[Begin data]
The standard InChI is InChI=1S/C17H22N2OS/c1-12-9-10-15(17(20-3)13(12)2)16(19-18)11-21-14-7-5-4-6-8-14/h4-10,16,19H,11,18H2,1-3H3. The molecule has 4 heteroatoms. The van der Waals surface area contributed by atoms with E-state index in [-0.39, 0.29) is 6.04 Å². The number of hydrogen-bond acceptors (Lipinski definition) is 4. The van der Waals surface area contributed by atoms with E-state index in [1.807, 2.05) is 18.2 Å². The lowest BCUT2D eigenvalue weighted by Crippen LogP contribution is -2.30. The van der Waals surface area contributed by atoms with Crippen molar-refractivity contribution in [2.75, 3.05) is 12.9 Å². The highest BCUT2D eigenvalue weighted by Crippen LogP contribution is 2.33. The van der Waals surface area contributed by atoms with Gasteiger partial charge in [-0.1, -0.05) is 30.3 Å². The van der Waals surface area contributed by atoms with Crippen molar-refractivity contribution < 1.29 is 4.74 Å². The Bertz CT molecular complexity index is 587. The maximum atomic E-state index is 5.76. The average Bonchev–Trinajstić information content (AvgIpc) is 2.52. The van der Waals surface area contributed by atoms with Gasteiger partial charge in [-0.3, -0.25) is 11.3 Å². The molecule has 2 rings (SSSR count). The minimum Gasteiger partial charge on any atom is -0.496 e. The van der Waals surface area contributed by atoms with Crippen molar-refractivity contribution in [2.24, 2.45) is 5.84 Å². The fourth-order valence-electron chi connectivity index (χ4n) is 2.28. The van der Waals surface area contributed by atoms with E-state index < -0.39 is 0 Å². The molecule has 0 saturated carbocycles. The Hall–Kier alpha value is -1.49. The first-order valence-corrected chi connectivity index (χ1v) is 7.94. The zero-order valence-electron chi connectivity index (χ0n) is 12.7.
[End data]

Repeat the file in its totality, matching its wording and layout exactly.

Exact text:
The standard InChI is InChI=1S/C17H22N2OS/c1-12-9-10-15(17(20-3)13(12)2)16(19-18)11-21-14-7-5-4-6-8-14/h4-10,16,19H,11,18H2,1-3H3. The molecule has 4 heteroatoms. The van der Waals surface area contributed by atoms with E-state index in [-0.39, 0.29) is 6.04 Å². The number of hydrogen-bond acceptors (Lipinski definition) is 4. The van der Waals surface area contributed by atoms with E-state index in [1.807, 2.05) is 18.2 Å². The lowest BCUT2D eigenvalue weighted by Crippen LogP contribution is -2.30. The van der Waals surface area contributed by atoms with Crippen molar-refractivity contribution in [2.75, 3.05) is 12.9 Å². The highest BCUT2D eigenvalue weighted by Crippen LogP contribution is 2.33. The van der Waals surface area contributed by atoms with Gasteiger partial charge in [-0.1, -0.05) is 30.3 Å². The van der Waals surface area contributed by atoms with Crippen molar-refractivity contribution < 1.29 is 4.74 Å². The Bertz CT molecular complexity index is 587. The maximum atomic E-state index is 5.76. The average Bonchev–Trinajstić information content (AvgIpc) is 2.52. The van der Waals surface area contributed by atoms with Gasteiger partial charge in [-0.3, -0.25) is 11.3 Å². The molecule has 2 rings (SSSR count). The minimum Gasteiger partial charge on any atom is -0.496 e. The van der Waals surface area contributed by atoms with Crippen molar-refractivity contribution in [2.24, 2.45) is 5.84 Å². The fourth-order valence-electron chi connectivity index (χ4n) is 2.28. The van der Waals surface area contributed by atoms with E-state index < -0.39 is 0 Å². The molecule has 0 saturated carbocycles. The Hall–Kier alpha value is -1.49. The first-order valence-corrected chi connectivity index (χ1v) is 7.94. The zero-order valence-electron chi connectivity index (χ0n) is 12.7.